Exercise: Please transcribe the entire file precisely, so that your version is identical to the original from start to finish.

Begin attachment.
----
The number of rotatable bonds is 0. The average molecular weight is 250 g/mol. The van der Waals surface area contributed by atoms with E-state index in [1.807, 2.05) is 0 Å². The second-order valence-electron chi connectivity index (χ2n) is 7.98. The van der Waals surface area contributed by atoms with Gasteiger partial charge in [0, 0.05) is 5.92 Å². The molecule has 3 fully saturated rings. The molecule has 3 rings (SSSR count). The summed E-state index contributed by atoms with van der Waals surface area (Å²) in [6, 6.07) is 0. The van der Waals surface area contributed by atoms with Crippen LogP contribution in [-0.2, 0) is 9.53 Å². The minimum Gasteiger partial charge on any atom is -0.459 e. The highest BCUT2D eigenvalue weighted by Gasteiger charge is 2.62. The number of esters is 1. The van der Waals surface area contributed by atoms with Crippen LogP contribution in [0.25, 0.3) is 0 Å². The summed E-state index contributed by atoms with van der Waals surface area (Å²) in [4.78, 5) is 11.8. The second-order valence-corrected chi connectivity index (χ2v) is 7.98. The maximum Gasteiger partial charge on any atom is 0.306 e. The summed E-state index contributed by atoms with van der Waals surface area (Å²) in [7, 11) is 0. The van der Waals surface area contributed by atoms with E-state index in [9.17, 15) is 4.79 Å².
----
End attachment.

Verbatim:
The number of rotatable bonds is 0. The average molecular weight is 250 g/mol. The van der Waals surface area contributed by atoms with E-state index in [1.807, 2.05) is 0 Å². The second-order valence-electron chi connectivity index (χ2n) is 7.98. The van der Waals surface area contributed by atoms with Gasteiger partial charge in [0, 0.05) is 5.92 Å². The molecule has 3 fully saturated rings. The molecule has 3 rings (SSSR count). The summed E-state index contributed by atoms with van der Waals surface area (Å²) in [6, 6.07) is 0. The van der Waals surface area contributed by atoms with Crippen LogP contribution in [-0.2, 0) is 9.53 Å². The minimum Gasteiger partial charge on any atom is -0.459 e. The highest BCUT2D eigenvalue weighted by Gasteiger charge is 2.62. The number of esters is 1. The van der Waals surface area contributed by atoms with Crippen LogP contribution in [0.25, 0.3) is 0 Å². The summed E-state index contributed by atoms with van der Waals surface area (Å²) in [4.78, 5) is 11.8. The second-order valence-corrected chi connectivity index (χ2v) is 7.98. The maximum Gasteiger partial charge on any atom is 0.306 e. The summed E-state index contributed by atoms with van der Waals surface area (Å²) in [7, 11) is 0. The van der Waals surface area contributed by atoms with E-state index in [9.17, 15) is 4.79 Å².